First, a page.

Dawn Klemann

Dawn Klemann

Life’s catching up with me this week. It’s been a slow, subtle process. But it finally captured my attention and sidelined me. Now looking back, I can see that I had a warning months ago with a late-night visit to the emergency room. Relieved that it wasn’t a blood clot, I returned to life just as before. But now the pain is back, and this time I’m listening.

I’ve been here before, although this is the first time it is grabbing me in the leg. Usually, it’s my back or my hips. But always it has to do with getting away from a healthy lifestyle.

It always happens when my stress is poorly managed and I’m not sleeping enough, which then leads to me eating too much of what my mouth likes but my body doesn’t. Before long, I’ve increased inflammation—in other words, I’ve added weight, and my body is not happy. These aches and pains are my signals. My Check Engine light is on. And it is time to get under the hood and take care of this vessel if I intend to keep it moving.

Reluctantly, I am taking a break from my tennis game, and am doing what you’d expect in terms of elevation, ice, physical therapy, and some anti-inflammatories. But if you know me, you know I’m also kicking up my game with lots of healthy fats, eating less often, and skipping anything with a label—as much as I can.

I’m back on the rowing machine, and am pumping iron, too. I’m also back to the needles—acupuncture needles, that is. Along with plenty of essential oils, CBD oil, massage, yoga, and qi gong. And just for fun, I’ve allowed for some upside-down time on the old inversion table.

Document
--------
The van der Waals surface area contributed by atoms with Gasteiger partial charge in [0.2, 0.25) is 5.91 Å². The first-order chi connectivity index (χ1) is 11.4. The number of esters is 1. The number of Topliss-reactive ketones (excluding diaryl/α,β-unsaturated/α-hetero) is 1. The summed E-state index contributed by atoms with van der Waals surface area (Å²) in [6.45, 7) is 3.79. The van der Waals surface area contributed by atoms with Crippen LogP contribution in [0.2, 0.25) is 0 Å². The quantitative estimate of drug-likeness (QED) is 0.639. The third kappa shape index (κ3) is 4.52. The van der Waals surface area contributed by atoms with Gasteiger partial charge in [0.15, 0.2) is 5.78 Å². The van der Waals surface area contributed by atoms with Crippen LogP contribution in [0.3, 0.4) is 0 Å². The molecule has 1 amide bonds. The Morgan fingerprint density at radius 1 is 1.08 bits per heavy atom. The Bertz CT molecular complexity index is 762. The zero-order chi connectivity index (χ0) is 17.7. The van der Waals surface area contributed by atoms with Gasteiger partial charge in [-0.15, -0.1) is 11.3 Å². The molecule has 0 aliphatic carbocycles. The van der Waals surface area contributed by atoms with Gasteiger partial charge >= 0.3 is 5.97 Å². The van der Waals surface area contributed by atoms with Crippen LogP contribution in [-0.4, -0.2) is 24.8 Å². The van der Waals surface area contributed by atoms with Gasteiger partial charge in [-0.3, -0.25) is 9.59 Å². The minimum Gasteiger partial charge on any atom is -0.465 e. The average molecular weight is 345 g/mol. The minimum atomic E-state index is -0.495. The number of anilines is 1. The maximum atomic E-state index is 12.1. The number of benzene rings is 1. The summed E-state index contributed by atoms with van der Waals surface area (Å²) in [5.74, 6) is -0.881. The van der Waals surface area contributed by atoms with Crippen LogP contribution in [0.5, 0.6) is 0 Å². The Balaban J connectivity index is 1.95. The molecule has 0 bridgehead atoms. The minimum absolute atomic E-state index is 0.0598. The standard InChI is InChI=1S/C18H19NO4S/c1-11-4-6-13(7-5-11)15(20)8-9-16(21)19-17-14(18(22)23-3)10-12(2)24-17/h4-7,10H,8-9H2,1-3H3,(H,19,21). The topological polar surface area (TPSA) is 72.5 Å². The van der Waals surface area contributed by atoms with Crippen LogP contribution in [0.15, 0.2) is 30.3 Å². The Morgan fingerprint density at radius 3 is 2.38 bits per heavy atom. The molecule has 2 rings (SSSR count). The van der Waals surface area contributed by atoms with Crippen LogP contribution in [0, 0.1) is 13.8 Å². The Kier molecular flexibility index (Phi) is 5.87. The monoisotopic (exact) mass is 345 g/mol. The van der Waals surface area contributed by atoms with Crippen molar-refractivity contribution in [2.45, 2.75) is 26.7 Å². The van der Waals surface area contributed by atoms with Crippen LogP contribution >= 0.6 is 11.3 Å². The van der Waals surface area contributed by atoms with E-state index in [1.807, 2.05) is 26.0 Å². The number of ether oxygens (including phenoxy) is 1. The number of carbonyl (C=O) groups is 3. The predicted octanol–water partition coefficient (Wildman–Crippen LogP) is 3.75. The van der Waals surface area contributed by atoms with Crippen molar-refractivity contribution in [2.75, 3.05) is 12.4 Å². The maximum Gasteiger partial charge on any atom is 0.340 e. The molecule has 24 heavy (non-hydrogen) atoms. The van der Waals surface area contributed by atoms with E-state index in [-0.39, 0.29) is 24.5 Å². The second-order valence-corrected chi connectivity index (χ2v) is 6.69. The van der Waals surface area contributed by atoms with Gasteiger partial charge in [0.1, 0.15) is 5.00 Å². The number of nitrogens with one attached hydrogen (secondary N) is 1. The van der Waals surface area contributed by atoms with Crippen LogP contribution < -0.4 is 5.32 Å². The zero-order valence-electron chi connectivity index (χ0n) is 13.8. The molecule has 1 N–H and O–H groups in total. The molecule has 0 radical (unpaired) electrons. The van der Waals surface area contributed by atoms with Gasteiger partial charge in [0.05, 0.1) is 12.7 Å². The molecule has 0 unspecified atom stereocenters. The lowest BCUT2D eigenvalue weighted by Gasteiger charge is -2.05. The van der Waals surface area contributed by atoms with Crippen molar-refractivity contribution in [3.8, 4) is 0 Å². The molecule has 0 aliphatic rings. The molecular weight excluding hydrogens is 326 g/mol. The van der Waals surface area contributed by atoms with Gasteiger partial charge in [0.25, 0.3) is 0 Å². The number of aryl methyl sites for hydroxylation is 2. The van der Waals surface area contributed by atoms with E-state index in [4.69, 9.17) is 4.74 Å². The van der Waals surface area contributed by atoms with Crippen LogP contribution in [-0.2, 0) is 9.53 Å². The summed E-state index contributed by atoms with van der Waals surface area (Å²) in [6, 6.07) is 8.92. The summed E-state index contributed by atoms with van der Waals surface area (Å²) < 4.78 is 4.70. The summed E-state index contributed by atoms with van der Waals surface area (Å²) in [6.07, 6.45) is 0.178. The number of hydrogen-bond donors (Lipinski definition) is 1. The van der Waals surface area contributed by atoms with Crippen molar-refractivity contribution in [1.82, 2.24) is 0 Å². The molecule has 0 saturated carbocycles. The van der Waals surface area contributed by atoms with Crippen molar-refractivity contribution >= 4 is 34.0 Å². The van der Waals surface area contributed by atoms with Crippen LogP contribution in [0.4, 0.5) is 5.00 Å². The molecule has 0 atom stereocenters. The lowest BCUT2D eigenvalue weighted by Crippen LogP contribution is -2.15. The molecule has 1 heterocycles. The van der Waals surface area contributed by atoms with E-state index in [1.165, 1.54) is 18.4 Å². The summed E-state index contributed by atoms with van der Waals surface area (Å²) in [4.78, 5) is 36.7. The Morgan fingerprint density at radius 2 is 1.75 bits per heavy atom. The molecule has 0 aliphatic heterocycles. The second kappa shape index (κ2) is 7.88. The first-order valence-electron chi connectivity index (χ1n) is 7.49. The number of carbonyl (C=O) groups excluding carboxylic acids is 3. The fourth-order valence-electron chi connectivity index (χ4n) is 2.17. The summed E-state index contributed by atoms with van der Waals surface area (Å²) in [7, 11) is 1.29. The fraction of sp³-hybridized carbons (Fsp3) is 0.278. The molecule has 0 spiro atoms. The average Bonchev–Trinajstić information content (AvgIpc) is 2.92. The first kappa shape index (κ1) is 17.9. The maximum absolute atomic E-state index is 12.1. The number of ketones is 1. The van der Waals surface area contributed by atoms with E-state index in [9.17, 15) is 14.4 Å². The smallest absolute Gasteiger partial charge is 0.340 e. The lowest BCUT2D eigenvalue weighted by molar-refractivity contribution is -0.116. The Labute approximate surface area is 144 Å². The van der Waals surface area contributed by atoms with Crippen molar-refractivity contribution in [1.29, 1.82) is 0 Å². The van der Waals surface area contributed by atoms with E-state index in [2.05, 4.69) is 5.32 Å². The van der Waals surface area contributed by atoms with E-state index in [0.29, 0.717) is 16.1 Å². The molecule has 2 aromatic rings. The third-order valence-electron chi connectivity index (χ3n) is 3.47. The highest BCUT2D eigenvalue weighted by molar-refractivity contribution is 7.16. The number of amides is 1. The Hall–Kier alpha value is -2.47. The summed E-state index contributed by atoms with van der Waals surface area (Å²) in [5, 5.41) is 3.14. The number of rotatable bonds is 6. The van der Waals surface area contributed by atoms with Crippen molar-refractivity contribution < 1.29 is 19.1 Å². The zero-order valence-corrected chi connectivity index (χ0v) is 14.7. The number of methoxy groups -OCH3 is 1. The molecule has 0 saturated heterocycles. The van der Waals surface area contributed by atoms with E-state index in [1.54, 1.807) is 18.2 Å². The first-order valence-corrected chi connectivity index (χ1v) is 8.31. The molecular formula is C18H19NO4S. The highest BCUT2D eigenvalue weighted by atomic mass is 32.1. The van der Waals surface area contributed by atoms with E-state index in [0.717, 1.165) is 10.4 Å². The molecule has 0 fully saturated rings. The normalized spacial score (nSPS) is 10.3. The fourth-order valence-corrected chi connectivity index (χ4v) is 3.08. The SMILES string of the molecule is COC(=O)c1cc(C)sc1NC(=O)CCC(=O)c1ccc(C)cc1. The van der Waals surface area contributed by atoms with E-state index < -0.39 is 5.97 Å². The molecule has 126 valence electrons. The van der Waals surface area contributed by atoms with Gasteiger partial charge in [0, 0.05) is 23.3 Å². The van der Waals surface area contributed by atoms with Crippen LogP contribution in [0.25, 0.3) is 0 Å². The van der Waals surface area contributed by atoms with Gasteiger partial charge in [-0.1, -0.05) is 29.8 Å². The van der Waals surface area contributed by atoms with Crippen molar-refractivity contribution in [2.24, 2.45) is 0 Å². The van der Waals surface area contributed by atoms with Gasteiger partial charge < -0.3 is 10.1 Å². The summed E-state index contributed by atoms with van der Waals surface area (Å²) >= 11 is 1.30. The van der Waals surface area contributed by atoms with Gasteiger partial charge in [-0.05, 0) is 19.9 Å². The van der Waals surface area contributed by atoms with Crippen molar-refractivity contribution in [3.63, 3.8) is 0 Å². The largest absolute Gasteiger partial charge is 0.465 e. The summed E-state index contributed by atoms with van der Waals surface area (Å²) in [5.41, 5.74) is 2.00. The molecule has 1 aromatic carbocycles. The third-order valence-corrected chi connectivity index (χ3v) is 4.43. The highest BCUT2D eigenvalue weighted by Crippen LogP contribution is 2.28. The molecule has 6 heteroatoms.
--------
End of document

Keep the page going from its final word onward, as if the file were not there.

Just as life has a way of telling you when you are off track, it is also so good at telling you when you are headed in exactly the right direction. That is my favorite part of this life—noticing those moments. In the midst of this realignment, it happened. And as is usually the case for me, it happened in nature.

That morning, I didn’t feel like taking a walk. I was preoccupied with all that needed to be done. There was no time for that. Plus, I was uneasy about my leg. But, despite all my agitation and worry, I found myself limping out the door. Then there she was, a heron standing so beautifully in the water.

There’s no doubt about it, this heron was right where I needed her, right on time. It would have been so easy to see her as just another something in the world, unrelated to me or my situation. But I’m crazy enough to believe that this heron was my gift, my reward for taking the chance to go beyond myself and my perceived obstacles and limitations. Watching her so gracefully holding strong on those little narrow legs moved me from a perspective of lack and limitation to one of hope and gratitude.

Of course, she didn’t know the difference she made for me that day. But that heron has been in my thoughts ever since. Our brief encounter was a decision point for me—a choice between doubting and grieving perceived losses, or noticing the gifts within and around me that signal possibility and hope.

Noticing is necessary, but is not sufficient. So often, it is our response to what we see, hear, feel, smell and taste that determines what comes next. It is our chance to choose between the warning and the gift.

Dawn Klemann, a doctor of psychology, owns PsyD Clinical Solutions in Culpeper. A licensed clinical psychologist and a coaching psychologist, she can be reached at dawn@psydsolutions.com.

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